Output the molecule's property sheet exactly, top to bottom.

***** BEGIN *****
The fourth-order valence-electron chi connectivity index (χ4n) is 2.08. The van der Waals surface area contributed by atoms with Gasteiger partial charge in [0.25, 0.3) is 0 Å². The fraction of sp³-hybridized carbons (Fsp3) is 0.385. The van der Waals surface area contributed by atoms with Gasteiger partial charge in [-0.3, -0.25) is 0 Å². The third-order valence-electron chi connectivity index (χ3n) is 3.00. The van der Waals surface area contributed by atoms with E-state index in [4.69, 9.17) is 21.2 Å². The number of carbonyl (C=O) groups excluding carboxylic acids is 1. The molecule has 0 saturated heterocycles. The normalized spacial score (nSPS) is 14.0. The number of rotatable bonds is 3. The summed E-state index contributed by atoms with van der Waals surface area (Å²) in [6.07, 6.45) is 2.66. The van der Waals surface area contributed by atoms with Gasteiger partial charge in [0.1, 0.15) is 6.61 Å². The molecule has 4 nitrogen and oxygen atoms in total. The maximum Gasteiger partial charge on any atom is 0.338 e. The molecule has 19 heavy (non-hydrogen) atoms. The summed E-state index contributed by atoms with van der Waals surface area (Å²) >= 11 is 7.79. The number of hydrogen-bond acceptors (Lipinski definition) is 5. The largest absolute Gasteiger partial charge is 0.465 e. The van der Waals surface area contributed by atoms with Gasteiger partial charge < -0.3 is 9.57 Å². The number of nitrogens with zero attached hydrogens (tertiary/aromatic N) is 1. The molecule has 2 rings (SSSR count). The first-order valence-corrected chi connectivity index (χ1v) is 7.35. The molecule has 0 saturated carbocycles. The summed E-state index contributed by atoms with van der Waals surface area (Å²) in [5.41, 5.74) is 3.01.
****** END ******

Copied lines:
The fourth-order valence-electron chi connectivity index (χ4n) is 2.08. The van der Waals surface area contributed by atoms with Gasteiger partial charge in [0.25, 0.3) is 0 Å². The fraction of sp³-hybridized carbons (Fsp3) is 0.385. The van der Waals surface area contributed by atoms with Gasteiger partial charge in [-0.3, -0.25) is 0 Å². The third-order valence-electron chi connectivity index (χ3n) is 3.00. The van der Waals surface area contributed by atoms with E-state index in [4.69, 9.17) is 21.2 Å². The number of carbonyl (C=O) groups excluding carboxylic acids is 1. The molecule has 0 saturated heterocycles. The normalized spacial score (nSPS) is 14.0. The number of rotatable bonds is 3. The summed E-state index contributed by atoms with van der Waals surface area (Å²) in [6.07, 6.45) is 2.66. The van der Waals surface area contributed by atoms with Gasteiger partial charge in [0.1, 0.15) is 6.61 Å². The molecule has 4 nitrogen and oxygen atoms in total. The maximum Gasteiger partial charge on any atom is 0.338 e. The molecule has 19 heavy (non-hydrogen) atoms. The summed E-state index contributed by atoms with van der Waals surface area (Å²) >= 11 is 7.79. The number of hydrogen-bond acceptors (Lipinski definition) is 5. The largest absolute Gasteiger partial charge is 0.465 e. The van der Waals surface area contributed by atoms with Gasteiger partial charge < -0.3 is 9.57 Å². The number of nitrogens with zero attached hydrogens (tertiary/aromatic N) is 1. The molecule has 2 rings (SSSR count). The first-order valence-corrected chi connectivity index (χ1v) is 7.35. The molecule has 0 saturated carbocycles. The summed E-state index contributed by atoms with van der Waals surface area (Å²) in [5.41, 5.74) is 3.01.